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Fair Trade: A relentless idealism or a way of creating sustainable agri value chain?

Fair trade, a popular concept among consumers in western Europe and the US, ensures everyone involved in the making of a product is fairly paid; there is no child labour or forced labour; there is gender equality; and there are no damages to the environment. The movement was born out of concerns over western consumers exploiting farmers, artisans and labourers in countries in South America, Africa and Asia. Standards for fair trade are laid down by not-for-profit organisations like Fairtrade International, World Fair Trade Organisation (WFTO) and Fair Trade USA. Fair trade is linked to the principle of triple bottom line, which looks not just at financial gains, but also social and ecological benefits. Coffee is by far the biggest fair trade product, with around half of Fairtrade farmers and workers growing it. Fairtrade is focused on smallholder farmers (<5 Ha) since 80% of the world’s coffee is grown by them. Coffee chains like Starbucks and Peet’s Coffee sell fair trade coffee.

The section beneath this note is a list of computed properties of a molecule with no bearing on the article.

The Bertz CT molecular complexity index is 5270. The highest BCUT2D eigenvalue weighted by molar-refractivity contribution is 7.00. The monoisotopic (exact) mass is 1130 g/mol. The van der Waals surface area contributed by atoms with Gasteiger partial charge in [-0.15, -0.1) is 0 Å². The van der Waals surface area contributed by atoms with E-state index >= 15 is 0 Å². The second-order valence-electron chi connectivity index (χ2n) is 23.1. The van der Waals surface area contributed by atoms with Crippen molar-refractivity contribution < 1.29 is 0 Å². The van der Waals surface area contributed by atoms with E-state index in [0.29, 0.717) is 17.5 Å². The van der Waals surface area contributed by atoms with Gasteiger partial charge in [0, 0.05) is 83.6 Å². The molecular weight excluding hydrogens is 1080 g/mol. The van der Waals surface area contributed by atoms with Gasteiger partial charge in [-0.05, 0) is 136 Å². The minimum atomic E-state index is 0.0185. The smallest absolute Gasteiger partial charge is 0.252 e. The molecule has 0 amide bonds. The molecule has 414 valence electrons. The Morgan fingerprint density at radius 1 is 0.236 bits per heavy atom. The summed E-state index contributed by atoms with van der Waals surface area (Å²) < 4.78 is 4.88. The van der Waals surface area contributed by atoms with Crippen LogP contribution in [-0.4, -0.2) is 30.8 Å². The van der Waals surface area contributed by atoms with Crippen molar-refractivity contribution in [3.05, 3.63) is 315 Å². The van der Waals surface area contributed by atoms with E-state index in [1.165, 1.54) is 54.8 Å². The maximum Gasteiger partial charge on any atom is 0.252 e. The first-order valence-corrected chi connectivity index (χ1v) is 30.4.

By AgReads®

AgTech and FoodTech news platform

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